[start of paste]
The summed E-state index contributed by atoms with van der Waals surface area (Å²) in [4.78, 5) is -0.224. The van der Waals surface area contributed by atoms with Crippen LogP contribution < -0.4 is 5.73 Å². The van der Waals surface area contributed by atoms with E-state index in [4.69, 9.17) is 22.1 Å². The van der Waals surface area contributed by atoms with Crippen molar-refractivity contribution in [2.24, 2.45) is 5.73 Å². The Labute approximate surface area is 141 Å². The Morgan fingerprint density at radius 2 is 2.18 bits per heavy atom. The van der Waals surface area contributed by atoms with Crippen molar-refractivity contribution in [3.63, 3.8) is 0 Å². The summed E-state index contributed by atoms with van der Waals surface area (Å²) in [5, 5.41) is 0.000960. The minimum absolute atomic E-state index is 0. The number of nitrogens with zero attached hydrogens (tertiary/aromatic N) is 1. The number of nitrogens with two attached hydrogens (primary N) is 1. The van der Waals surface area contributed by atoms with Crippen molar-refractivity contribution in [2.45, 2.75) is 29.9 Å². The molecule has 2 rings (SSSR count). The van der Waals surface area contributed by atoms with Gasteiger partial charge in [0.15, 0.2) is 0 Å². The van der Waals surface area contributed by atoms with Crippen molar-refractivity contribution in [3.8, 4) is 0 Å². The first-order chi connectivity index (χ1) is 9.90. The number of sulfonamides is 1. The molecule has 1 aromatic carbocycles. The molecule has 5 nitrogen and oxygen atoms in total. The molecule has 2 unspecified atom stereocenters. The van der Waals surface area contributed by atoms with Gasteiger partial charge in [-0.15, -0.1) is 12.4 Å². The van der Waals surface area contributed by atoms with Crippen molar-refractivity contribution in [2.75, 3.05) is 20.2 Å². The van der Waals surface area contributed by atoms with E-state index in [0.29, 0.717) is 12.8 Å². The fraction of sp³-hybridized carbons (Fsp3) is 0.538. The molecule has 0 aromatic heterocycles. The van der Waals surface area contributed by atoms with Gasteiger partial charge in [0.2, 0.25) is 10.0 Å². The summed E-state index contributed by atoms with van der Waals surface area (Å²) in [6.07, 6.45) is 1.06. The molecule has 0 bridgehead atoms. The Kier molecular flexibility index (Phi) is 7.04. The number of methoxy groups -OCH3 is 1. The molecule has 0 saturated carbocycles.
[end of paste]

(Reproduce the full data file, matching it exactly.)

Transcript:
The summed E-state index contributed by atoms with van der Waals surface area (Å²) in [4.78, 5) is -0.224. The van der Waals surface area contributed by atoms with Crippen LogP contribution < -0.4 is 5.73 Å². The van der Waals surface area contributed by atoms with E-state index in [4.69, 9.17) is 22.1 Å². The van der Waals surface area contributed by atoms with Crippen molar-refractivity contribution in [2.24, 2.45) is 5.73 Å². The Labute approximate surface area is 141 Å². The Morgan fingerprint density at radius 2 is 2.18 bits per heavy atom. The van der Waals surface area contributed by atoms with Crippen molar-refractivity contribution in [3.63, 3.8) is 0 Å². The summed E-state index contributed by atoms with van der Waals surface area (Å²) in [5, 5.41) is 0.000960. The minimum absolute atomic E-state index is 0. The number of nitrogens with zero attached hydrogens (tertiary/aromatic N) is 1. The number of nitrogens with two attached hydrogens (primary N) is 1. The van der Waals surface area contributed by atoms with Crippen molar-refractivity contribution in [2.45, 2.75) is 29.9 Å². The molecule has 2 rings (SSSR count). The van der Waals surface area contributed by atoms with Gasteiger partial charge in [0.15, 0.2) is 0 Å². The van der Waals surface area contributed by atoms with Crippen molar-refractivity contribution in [3.8, 4) is 0 Å². The first-order chi connectivity index (χ1) is 9.90. The number of sulfonamides is 1. The molecule has 1 aromatic carbocycles. The molecule has 5 nitrogen and oxygen atoms in total. The molecule has 2 unspecified atom stereocenters. The van der Waals surface area contributed by atoms with Gasteiger partial charge in [-0.15, -0.1) is 12.4 Å². The van der Waals surface area contributed by atoms with Crippen molar-refractivity contribution in [2.75, 3.05) is 20.2 Å². The van der Waals surface area contributed by atoms with E-state index in [0.29, 0.717) is 12.8 Å². The fraction of sp³-hybridized carbons (Fsp3) is 0.538. The molecule has 0 aromatic heterocycles. The van der Waals surface area contributed by atoms with Gasteiger partial charge in [0.2, 0.25) is 10.0 Å². The summed E-state index contributed by atoms with van der Waals surface area (Å²) in [6.07, 6.45) is 1.06. The molecule has 0 bridgehead atoms. The Kier molecular flexibility index (Phi) is 7.04. The number of methoxy groups -OCH3 is 1. The molecule has 0 saturated carbocycles.